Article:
It now looks like Oregon DOT’s I-5 Rose Quarter $450 million freeway widening project will cost more than $1.9 billion

The project’s estimated cost has nearly quadrupled in just six years, and still has further cost overrun risk

Even OTC commissioners question whether it’s worth more than a billion dollars to widen a 1.5 mile stretch of freeway

The Oregon DOT has experienced massive cost-overruns on all of its largest construction projects, and has systematically concealed and understated the frequency and scale of cost overruns

Our metaphor for ODOT project cost management is the famous exploding whale.

One of the most viewed clips on YouTube depicts the handiwork of Oregon Department of Transportation engineers. In the fall of 1970, faced with the rotting corpse of a 45-foot long sperm whale on a Pacific beach, ODOT engineers planted half a ton of dynamite under the carcass; when detonated it created a rain of blubber that sent bystanders running for their lives—a  a huge chunk that crushed a nearby car. ODOT has subsequently given up on dynamiting stranded whale carcasses (it now carefully buries them).  But it has found another thing to explode, and something it does regularly: project budgets.

ODOT then: Exploding Whales. ODOT Now: Exploding Budgets

We keep saying this, but they’ve done it again.  The latest cost estimate for the I-5 Rose Quarter Freeway widening project has burgeoned to $1.9 billion.  This is the third reported cost-overrun since the project was first approved in 2017—and the agency has yet to break ground.

The I-5 Rose Quarter project was sold to the Legislature in 2017 as having a price tag of $450 million; that jumped to $795 million in 2019, $1.45 billion in 2021, and now to as much as $1.9 billion.  And if you read the bureaucratic tea leaves right, they’re likely to have an another jump in project costs a year or two from now.

Dead project walking

It doesn’t really matter how much the project costs, because the agency now concedes that it effectively doesn’t have any money to pay for actually building it.  ODOT diverted most of the original $450 million provided by the Legislature to build another project (the I-205 Abernethy Bridge).  The Governor and Legislature have put tolling plans on hold, and the agency’s revenue is falling, it is cutting preservation and maintenance, and threatening to cut operations (like plowing roads in the winter).  The best the agency can offer is the vain hope that some new and undiscovered source of federal or state funds will magically appear sometime in the next few years.  The agency has already spent $114 million on planning and engineering to get the project to the “30 percent” level of design, and says it would need an additional $100 to $140 million to complete plans and acquire right of way, and a further $1.2 to $1.6 billion to actually build something. As the Commission’s Chair lamented at its June 28, 2023 meeting “We’re out of money”.—None of this money is currently identified in ODOT’s budget.  In theory, it might be possible to use future toll revenue to pay a portion of the cost of the project, but ODOT simply hasn’t done the needed financial homework, and has repeatedly said during the environmental review process that tolling is not “reaasonably foreseeable” for this project.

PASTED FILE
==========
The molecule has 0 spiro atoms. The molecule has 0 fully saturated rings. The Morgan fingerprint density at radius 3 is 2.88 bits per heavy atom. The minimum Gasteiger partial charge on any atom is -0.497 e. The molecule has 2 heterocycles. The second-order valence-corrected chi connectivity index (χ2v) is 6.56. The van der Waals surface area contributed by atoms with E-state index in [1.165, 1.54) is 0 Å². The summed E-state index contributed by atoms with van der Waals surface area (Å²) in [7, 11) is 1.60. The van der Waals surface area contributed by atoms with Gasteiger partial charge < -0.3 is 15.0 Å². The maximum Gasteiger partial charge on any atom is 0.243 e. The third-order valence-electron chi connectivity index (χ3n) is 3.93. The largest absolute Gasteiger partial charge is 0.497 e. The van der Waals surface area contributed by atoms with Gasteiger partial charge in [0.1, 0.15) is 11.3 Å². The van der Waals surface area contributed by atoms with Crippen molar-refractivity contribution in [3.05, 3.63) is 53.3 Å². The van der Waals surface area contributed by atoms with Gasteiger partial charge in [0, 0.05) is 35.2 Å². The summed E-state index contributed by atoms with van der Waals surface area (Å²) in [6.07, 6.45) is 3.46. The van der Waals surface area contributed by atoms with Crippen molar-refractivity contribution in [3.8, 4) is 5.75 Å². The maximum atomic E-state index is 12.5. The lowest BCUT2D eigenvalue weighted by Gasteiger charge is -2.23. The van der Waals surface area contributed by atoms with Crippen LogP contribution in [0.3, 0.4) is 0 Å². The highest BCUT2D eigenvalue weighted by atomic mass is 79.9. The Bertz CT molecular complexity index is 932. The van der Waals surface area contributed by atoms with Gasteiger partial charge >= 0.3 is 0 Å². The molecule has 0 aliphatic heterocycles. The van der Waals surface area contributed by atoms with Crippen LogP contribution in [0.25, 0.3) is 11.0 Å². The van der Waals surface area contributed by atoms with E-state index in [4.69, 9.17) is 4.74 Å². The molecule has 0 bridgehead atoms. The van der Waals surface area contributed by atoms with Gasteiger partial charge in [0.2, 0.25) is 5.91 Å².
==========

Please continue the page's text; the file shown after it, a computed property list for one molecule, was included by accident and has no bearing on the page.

And ODOT’s own consultants have said tolling this stretch of I-5 would actually eliminate the need to widen the freeway at all.  The Rose Quarter project is looking more and more like the 21st Century version of ODOT’s exploding whale.

Is it time to pull the plug on this project?

Less than two years ago, in September 2021, when the price was a mere $1.45 billion, OTC Commissioners questioned whether the Rose Quarter made any sense at all.  Every dollar spent on this barely 1.5 mile long freeway widening project is a dollar that isn’t available to maintain or improve roads elsewhere in the state, and as we’ve noted, bonding grants this project an irrevocable priority for state and federal funds.  Back then, according to the Oregon Public Broadcasting, Commissioner Sharon Smith argued:

 Smith questioned the overall viability of the project and asked her colleagues whether they believe Oregonians would approve the project if it were put on the ballot.

“Do you want to spend $1.5 billion on a road project? Is that the best use of our public funds right now? And I don’t know if the answer would be yes,” she said.